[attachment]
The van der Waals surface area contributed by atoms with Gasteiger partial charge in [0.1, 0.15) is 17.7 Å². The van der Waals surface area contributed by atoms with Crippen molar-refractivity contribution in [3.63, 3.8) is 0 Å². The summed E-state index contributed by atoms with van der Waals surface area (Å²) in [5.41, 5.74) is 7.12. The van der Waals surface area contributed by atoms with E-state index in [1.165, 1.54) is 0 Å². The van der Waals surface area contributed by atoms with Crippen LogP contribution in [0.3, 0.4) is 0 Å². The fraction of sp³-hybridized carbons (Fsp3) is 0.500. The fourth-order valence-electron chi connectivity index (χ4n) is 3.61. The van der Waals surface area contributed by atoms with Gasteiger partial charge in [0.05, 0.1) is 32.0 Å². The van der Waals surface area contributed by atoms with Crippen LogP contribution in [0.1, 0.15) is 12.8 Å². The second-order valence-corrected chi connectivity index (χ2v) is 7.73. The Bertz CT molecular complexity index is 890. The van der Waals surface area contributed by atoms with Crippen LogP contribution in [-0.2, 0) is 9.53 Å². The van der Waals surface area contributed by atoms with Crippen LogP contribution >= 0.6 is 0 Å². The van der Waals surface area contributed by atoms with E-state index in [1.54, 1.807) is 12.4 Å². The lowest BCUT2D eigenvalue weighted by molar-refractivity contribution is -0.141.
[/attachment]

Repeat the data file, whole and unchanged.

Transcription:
The van der Waals surface area contributed by atoms with Gasteiger partial charge in [0.1, 0.15) is 17.7 Å². The van der Waals surface area contributed by atoms with Crippen molar-refractivity contribution in [3.63, 3.8) is 0 Å². The summed E-state index contributed by atoms with van der Waals surface area (Å²) in [5.41, 5.74) is 7.12. The van der Waals surface area contributed by atoms with E-state index in [1.165, 1.54) is 0 Å². The van der Waals surface area contributed by atoms with Crippen LogP contribution in [0.3, 0.4) is 0 Å². The fraction of sp³-hybridized carbons (Fsp3) is 0.500. The fourth-order valence-electron chi connectivity index (χ4n) is 3.61. The van der Waals surface area contributed by atoms with Gasteiger partial charge in [0.05, 0.1) is 32.0 Å². The van der Waals surface area contributed by atoms with Crippen LogP contribution in [0.1, 0.15) is 12.8 Å². The second-order valence-corrected chi connectivity index (χ2v) is 7.73. The Bertz CT molecular complexity index is 890. The van der Waals surface area contributed by atoms with Crippen LogP contribution in [-0.2, 0) is 9.53 Å². The van der Waals surface area contributed by atoms with Crippen LogP contribution >= 0.6 is 0 Å². The van der Waals surface area contributed by atoms with E-state index in [1.54, 1.807) is 12.4 Å². The lowest BCUT2D eigenvalue weighted by molar-refractivity contribution is -0.141.